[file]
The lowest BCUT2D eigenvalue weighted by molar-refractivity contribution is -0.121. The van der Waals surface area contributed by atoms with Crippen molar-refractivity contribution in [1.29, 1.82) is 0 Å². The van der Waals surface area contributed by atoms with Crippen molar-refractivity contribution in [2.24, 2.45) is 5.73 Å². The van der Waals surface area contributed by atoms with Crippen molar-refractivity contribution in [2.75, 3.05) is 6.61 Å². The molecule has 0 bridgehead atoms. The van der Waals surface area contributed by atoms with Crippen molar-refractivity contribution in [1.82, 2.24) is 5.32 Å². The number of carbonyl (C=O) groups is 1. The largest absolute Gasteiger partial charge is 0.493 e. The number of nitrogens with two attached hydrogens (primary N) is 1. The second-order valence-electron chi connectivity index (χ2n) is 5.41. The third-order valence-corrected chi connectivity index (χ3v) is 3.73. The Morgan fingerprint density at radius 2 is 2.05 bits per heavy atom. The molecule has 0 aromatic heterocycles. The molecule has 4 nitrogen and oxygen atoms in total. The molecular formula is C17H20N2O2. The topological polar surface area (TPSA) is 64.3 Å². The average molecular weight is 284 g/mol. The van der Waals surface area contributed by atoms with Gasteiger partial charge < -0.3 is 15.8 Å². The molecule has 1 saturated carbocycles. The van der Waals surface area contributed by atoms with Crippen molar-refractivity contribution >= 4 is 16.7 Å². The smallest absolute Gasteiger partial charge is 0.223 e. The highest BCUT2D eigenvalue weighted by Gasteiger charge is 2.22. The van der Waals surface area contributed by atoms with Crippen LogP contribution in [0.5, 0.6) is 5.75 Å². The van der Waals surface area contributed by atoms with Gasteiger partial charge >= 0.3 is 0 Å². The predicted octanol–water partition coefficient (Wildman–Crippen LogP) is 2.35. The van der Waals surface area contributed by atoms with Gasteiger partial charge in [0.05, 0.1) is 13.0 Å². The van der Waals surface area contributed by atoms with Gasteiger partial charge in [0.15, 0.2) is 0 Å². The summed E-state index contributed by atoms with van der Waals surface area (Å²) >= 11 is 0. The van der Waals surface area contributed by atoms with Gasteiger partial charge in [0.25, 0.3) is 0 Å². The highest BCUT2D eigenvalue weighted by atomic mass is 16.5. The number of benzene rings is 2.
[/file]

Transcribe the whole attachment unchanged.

The lowest BCUT2D eigenvalue weighted by molar-refractivity contribution is -0.121. The van der Waals surface area contributed by atoms with Crippen molar-refractivity contribution in [1.29, 1.82) is 0 Å². The van der Waals surface area contributed by atoms with Crippen molar-refractivity contribution in [2.24, 2.45) is 5.73 Å². The van der Waals surface area contributed by atoms with Crippen molar-refractivity contribution in [2.75, 3.05) is 6.61 Å². The molecule has 0 bridgehead atoms. The van der Waals surface area contributed by atoms with Crippen molar-refractivity contribution in [1.82, 2.24) is 5.32 Å². The number of carbonyl (C=O) groups is 1. The largest absolute Gasteiger partial charge is 0.493 e. The number of nitrogens with two attached hydrogens (primary N) is 1. The second-order valence-electron chi connectivity index (χ2n) is 5.41. The third-order valence-corrected chi connectivity index (χ3v) is 3.73. The Morgan fingerprint density at radius 2 is 2.05 bits per heavy atom. The molecule has 0 aromatic heterocycles. The molecule has 4 nitrogen and oxygen atoms in total. The molecular formula is C17H20N2O2. The topological polar surface area (TPSA) is 64.3 Å². The average molecular weight is 284 g/mol. The van der Waals surface area contributed by atoms with Gasteiger partial charge < -0.3 is 15.8 Å². The molecule has 1 saturated carbocycles. The van der Waals surface area contributed by atoms with Crippen molar-refractivity contribution >= 4 is 16.7 Å². The smallest absolute Gasteiger partial charge is 0.223 e. The highest BCUT2D eigenvalue weighted by Gasteiger charge is 2.22. The van der Waals surface area contributed by atoms with Crippen LogP contribution in [0.5, 0.6) is 5.75 Å². The van der Waals surface area contributed by atoms with Gasteiger partial charge >= 0.3 is 0 Å². The predicted octanol–water partition coefficient (Wildman–Crippen LogP) is 2.35. The van der Waals surface area contributed by atoms with Gasteiger partial charge in [0.05, 0.1) is 13.0 Å². The van der Waals surface area contributed by atoms with Gasteiger partial charge in [0.15, 0.2) is 0 Å². The summed E-state index contributed by atoms with van der Waals surface area (Å²) >= 11 is 0. The van der Waals surface area contributed by atoms with Gasteiger partial charge in [0.25, 0.3) is 0 Å². The highest BCUT2D eigenvalue weighted by atomic mass is 16.5. The number of benzene rings is 2.